Generally, Sussex County Warhawks Head Coach John Boyer is a hands-off coach. He lets his coordinators call the plays and he doesn’t waste too much time hassling with the referees over calls. But the team losing their fourth straight game, 22-18 to the Wicomico Stallions, in the wake of a playoff hunt changed all that.
The Warhawks committed five turnovers (two interceptions and three fumbles) but nonetheless, were still in the game — despite a crippling call to end the first half. The referees awarded the Stallions a defensive touchdown on a ruling that a screen pass was a completion that was then fumbled — that instead of an incomplete pass – which extended a 22-12 halftime lead.
Warhawk quarterback Tony Eskridge tossed three touchdown passes and two interceptions for 197 yards on 14-23 passing. Torrez Spence and Josh Ward snagged all three touchdowns for 143 of the 197 total passing yards. The Warhawks even managed 100 rushing yards for a 4-yard average. But, ultimately, the turnovers cost the Warhawks the game.
The Warhawks have suffered at the hands of the referees each of the past four weeks because of questionable calls resulting in narrow defeats. But still Boyer and the Warhawks kept their composure.
“We’ve been getting screwed the past four weeks,” Boyer said. That’s why I told the guys that they’re going to have to win by themselves. We’re going to have to stay focused and be soldiers out there. We weren’t going to get any help from the referees.”
Boyer’s declaration to his players proved true in the second half, with a blocked Stallions punt attempt.
Linebacker Troy Haynes nicked the Stallions punt, which became a live ball but never reached the line of scrimmage. Stallions running back Jeff Lyles scooped up the ball and advanced it 18 yards, and the referees ruled that the Stallions retained possession.
“That’s when I ran on the field,” Boyer said. “The ball never crossed the line of scrimmage. And that’s when I told them, ‘You’re tearing me apart today. This is terrible.’”
Had the correct calls been made on the field, the Warhawks would have won. They limited the Stallions to only two offensive touchdowns (a 37-yard touchdown pass and 13-touchdown run) and 211 total yards. But it was the mobility of the quarterback that kept the Warhawks from closing the gap.
Last week, Dwight Dennis moved from wide receiver to quarterback to give the Stallions more explosiveness at the position. The Stallions’ other two quarterbacks are big, pocket-passer types who might have been born with cinderblocks for feet.
“Moving Dennis opens our offense up a whole lot,” said Stallions Head Coach Martinez Blake. “He’s so elusive that it takes a least three guys to bring him down.”
Dennis is so explosive and quick that if he feels pressure he can take off — which he did for 26 yards — or he will force you to make a decision: come up or play the pass.
Rookie cornerback Matt Davis learned first hand just how dangerous Dennis could be when he bit on the run look and was torched for a 37-yard touchdown pass.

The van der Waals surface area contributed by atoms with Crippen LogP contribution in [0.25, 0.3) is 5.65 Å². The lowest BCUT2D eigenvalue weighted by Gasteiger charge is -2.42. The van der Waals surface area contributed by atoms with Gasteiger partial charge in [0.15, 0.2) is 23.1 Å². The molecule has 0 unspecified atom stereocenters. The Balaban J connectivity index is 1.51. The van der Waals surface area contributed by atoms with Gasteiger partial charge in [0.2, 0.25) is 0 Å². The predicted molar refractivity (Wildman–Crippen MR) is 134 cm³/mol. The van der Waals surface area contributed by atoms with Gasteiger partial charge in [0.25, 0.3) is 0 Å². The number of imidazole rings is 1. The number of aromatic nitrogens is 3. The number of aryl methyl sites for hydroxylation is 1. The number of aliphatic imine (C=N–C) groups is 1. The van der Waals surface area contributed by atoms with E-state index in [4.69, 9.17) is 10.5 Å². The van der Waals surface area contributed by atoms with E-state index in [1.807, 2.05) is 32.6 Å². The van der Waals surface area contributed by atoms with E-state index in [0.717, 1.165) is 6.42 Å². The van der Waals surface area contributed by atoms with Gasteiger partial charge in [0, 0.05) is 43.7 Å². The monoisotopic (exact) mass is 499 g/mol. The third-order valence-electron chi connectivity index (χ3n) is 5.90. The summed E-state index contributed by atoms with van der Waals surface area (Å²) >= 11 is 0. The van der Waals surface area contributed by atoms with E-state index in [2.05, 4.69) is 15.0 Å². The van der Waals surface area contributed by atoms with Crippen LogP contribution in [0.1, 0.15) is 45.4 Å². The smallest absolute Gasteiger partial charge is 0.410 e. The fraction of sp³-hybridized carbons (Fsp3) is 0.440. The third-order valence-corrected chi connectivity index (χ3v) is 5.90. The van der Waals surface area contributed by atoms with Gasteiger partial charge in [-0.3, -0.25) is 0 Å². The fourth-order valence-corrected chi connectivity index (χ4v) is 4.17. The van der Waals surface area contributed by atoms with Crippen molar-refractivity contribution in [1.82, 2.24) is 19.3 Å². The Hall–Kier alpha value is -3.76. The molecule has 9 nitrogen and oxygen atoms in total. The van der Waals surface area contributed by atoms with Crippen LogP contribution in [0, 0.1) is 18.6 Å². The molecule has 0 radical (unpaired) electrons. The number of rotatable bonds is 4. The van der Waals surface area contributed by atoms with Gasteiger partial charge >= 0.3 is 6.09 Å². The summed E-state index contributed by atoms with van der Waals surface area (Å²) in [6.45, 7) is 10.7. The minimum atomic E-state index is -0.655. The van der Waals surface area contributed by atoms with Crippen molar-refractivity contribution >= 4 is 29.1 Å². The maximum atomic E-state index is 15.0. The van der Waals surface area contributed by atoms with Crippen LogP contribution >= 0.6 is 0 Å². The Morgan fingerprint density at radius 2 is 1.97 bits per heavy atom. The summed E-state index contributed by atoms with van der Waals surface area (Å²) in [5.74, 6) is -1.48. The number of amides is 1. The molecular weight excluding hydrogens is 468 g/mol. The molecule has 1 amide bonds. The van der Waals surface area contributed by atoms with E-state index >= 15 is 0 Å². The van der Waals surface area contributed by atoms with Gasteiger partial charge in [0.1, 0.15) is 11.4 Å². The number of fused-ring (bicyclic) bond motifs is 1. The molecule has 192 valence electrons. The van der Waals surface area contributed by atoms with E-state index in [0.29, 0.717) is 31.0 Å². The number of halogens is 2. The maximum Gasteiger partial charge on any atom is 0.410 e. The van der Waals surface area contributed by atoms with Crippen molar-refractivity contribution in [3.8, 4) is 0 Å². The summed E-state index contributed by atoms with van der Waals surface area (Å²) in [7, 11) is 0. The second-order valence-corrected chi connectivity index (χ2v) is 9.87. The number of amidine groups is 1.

Boyer played four years of defensive back at Cape Henlopen and only once was beaten for a touchdown. Dover’s Curtis Trott ran a 10.7 in the 100-meter dash, compared to Boyer’s modest 10.9 times — but if you bite on an out fake no amount of speed can make up that difference.
“He (Trott) cut off into the flats. And I came up and he went right by me. And I knew I was done,” Boyer said.
Cape Henlopen beat Dover 14-12, but Boyer didn’t feel any part of that victory and now he’s trying to pass that onto Davis and the rest of his youthful secondary.
“I was disappointed and I had to redeem myself,” Boyer said. “But when the same thing happened to Matt I decided to pull him aside and told him to let the quarterback cross the line of scrimmage. Darnell (Strand) was out, so they decided to pick on Davis. So he had to stay with it.”
The Warhawks only sacked Dennis twice but he escaped a handful of other times – three times to complete passes on the run. Dennis only completed five of 14 passes for 81 yards but his receivers also dropped four passes.
Despite pulling the game to within four points on Eskridge’s 10-yard touchdown toss to Spence, the Stallions stuck to their original game plan — running the ball.
Lyles gained 66 of his 88 rushing yards in the second half and Dennis added a nice 21-yard scamper, as well, to put a dagger in the Warhawks’ chances. The Warhawks didn’t give up another touchdown and, in turn, received one last chance to win the game.
They had 70 yards staring in front of them but that distance would shrink following two drive extending penalties. Offsides and roughing-the-passer penalties, combined with three receptions for 20 yards, moved the Warhawks into Stallion territory — but they wouldn’t get any closer. The Stallions were ready for the pass by then.
“We made some adjustments at halftime to shut down their passing game. We had a couple of blown coverages early in the game, but I don’t think it would’ve mattered. I think we still would’ve pulled the game out because we kept game-planning it. We kept running the ball. We kept running the ball,” Blake said.
Beating the Stallions would have ensured a playoff spot for the Warhawks but now their window shrinks exponentially. Now they must beat the New Castle Knights (1-5) and the Warriors must also lose, after the Warhawks lost the tie-breaker to them earlier in the season.
The Knights just came off a 6-0 loss to the Kent County Fire (4-3). The Talbot County Warriors (2-4) are set to host the Queen Anne County Thunder (2-5) but both are coming off brutal losses. The Warriors fell to the New Castle Raiders (5-2) 54-0 and the Thunder lost to the New Castle Saints 35-0.